A six pack is the standard and most well-known feature of an “athletic” individual. Those aspiring to have this look usually attempt several exercise regimens, including those from advertising infomercials, Youtube videos, or even stealing exercises from a neighbor at the gym. The most common exercise performed in the hope of achieving “washboard abs” are called crunches: the motion of laying on one’s back with knees pointed toward the ceiling, while lifting the torso to the knees.
Despite popular belief, the “secret” to achieving a six-pack is not a secret at all. Granted, creating said look is more complex than doing hundreds of crunches, it does not require any superhuman abilities or workout plans. The key to six pack abs is a combination of three important factors.
They say “abs are made in the kitchen” and they aren’t kidding. Eating an abundance of fruits and vegetables and lean protein sources reduces and tones natural body fat and allow the abdominal muscle groups to show through the layer of fat that covers the abdominal muscles. This is usually achieved at lower body fat percentages (10% for men and 20% for women).
Cardio exercises – such as running, swimming, or biking, are another way to thin out the layer of fat in between the skin and the muscle. High intensity exercise is an important compound of joint movements that recruit numerous muscle fibers to contract, thereby activating more than one muscle group. Overall, the increased amount of working muscles aids in the burning of a higher amount of calories. Fat loss is all about the exchange of calories in versus calories out.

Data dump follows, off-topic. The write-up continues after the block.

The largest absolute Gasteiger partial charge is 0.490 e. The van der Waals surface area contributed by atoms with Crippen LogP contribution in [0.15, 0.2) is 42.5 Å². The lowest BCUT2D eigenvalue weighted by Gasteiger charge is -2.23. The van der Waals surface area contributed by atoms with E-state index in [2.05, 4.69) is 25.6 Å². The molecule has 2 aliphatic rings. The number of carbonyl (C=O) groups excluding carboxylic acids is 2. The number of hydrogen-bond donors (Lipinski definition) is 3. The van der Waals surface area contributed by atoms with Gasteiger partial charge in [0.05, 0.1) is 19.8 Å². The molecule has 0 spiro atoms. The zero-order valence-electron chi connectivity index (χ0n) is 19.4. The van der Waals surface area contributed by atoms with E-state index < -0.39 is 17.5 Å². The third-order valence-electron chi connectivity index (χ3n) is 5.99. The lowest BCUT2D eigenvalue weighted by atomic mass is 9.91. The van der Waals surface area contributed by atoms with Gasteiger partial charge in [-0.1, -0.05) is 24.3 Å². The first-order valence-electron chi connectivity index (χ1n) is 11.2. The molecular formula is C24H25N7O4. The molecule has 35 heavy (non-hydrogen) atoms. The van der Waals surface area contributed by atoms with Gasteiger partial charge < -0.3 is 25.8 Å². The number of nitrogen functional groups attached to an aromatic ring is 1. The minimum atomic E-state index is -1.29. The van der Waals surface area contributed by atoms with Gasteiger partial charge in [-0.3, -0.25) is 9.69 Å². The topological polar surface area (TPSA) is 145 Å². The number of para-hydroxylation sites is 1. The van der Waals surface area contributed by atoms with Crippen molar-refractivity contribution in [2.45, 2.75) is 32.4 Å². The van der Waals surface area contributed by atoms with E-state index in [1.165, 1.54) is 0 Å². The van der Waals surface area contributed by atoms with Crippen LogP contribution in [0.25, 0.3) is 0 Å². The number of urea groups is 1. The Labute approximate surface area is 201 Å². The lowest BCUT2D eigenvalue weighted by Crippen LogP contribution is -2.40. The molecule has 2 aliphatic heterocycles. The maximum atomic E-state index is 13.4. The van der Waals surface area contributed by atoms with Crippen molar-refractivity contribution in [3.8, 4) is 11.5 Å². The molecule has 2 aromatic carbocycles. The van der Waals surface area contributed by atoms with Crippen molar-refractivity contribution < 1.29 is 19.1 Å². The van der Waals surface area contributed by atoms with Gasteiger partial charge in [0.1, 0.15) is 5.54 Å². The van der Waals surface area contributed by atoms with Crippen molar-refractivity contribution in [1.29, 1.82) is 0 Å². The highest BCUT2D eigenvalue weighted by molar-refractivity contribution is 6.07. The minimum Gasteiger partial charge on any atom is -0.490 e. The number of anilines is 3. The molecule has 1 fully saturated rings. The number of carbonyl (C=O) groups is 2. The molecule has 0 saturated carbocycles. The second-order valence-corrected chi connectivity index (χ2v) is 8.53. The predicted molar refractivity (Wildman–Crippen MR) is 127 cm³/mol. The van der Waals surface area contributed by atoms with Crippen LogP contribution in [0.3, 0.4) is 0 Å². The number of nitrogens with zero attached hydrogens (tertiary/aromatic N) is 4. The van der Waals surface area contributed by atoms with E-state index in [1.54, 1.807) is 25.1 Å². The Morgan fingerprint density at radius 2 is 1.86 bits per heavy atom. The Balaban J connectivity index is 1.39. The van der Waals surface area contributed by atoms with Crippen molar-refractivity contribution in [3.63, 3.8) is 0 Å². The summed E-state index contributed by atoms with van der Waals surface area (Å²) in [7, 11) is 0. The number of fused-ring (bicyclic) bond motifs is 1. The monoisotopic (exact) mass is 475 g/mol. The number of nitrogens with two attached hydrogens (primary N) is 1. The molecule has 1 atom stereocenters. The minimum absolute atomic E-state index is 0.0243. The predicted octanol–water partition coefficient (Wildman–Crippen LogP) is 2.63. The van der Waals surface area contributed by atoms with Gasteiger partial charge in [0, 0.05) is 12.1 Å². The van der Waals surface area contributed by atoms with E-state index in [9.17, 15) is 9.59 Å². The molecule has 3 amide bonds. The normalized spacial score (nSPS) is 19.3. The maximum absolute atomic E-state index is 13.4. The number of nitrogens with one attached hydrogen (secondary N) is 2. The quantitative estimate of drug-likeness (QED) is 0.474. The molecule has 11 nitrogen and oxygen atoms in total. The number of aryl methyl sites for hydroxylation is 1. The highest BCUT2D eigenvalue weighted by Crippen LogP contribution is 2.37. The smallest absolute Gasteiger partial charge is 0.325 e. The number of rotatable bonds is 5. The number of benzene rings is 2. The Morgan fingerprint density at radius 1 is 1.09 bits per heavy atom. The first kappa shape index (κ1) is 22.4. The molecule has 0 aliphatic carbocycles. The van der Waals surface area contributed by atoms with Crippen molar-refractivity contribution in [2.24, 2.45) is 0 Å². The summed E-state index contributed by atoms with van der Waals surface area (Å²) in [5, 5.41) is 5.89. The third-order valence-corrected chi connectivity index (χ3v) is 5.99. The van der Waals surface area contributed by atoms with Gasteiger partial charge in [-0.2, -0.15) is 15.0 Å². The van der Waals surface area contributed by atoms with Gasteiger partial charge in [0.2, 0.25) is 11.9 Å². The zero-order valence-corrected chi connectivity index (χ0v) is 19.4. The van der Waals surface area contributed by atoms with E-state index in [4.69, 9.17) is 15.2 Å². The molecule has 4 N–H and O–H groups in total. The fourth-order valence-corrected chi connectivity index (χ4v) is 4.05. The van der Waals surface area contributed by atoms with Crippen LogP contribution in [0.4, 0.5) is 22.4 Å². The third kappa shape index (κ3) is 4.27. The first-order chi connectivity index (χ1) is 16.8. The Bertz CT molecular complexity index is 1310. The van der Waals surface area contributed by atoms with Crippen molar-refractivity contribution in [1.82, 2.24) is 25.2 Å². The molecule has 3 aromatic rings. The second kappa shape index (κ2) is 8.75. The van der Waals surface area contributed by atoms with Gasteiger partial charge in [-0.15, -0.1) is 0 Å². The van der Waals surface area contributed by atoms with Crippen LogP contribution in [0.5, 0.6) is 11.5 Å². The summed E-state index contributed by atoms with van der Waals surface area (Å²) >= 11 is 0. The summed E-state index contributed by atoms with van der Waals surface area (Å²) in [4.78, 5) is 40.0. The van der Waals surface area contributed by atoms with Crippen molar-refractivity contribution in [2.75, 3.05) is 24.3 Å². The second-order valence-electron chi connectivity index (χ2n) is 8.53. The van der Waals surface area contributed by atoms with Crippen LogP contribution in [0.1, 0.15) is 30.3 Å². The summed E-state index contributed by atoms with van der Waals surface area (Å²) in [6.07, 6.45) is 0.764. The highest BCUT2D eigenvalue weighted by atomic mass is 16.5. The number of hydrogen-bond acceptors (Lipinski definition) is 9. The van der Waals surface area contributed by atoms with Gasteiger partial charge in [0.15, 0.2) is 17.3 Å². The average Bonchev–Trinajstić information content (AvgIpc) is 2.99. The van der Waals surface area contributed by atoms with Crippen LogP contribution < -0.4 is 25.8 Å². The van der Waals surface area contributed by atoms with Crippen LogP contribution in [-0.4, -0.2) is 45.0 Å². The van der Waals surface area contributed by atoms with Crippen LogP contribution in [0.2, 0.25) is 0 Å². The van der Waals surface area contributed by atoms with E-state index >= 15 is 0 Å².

Core-strengthening activities play the smallest role in “creating” six pack abs. Yes, it is important to strengthen the muscles themselves, however this strengthening is not actually responsible for the look of the muscles, solely the functionality. Studies show that the technique of “spot reduction”, trying to tone only one specific part of the body, is almost impossible. However, there has been evidence that proves that fat breakdown has an increased rate in the fat cells that surround the contracting muscle – but only about one tenth of a gram of fat for every 30 minutes of crunches (roughly two thousandths of a teaspoon of butter).
All in all, it is obvious that the best way to achieve six-pack abs comes from the combination of a balanced diet, cardio, and core strengthening exercises. Fitness, just like all aspects of life, best comes together in a congruity of factors.
Stein, Jeannine. “The Truth about Six-Pack Abs, beyond Crunches.” Los Angeles Times, Los Angeles Times, 15 Sept. 2008.
Talens, Dick. “Crunches Alone Won’t Give You a Six Pack: The Myth of Spot Reduction.” Vitals, 23 Jan. 2015.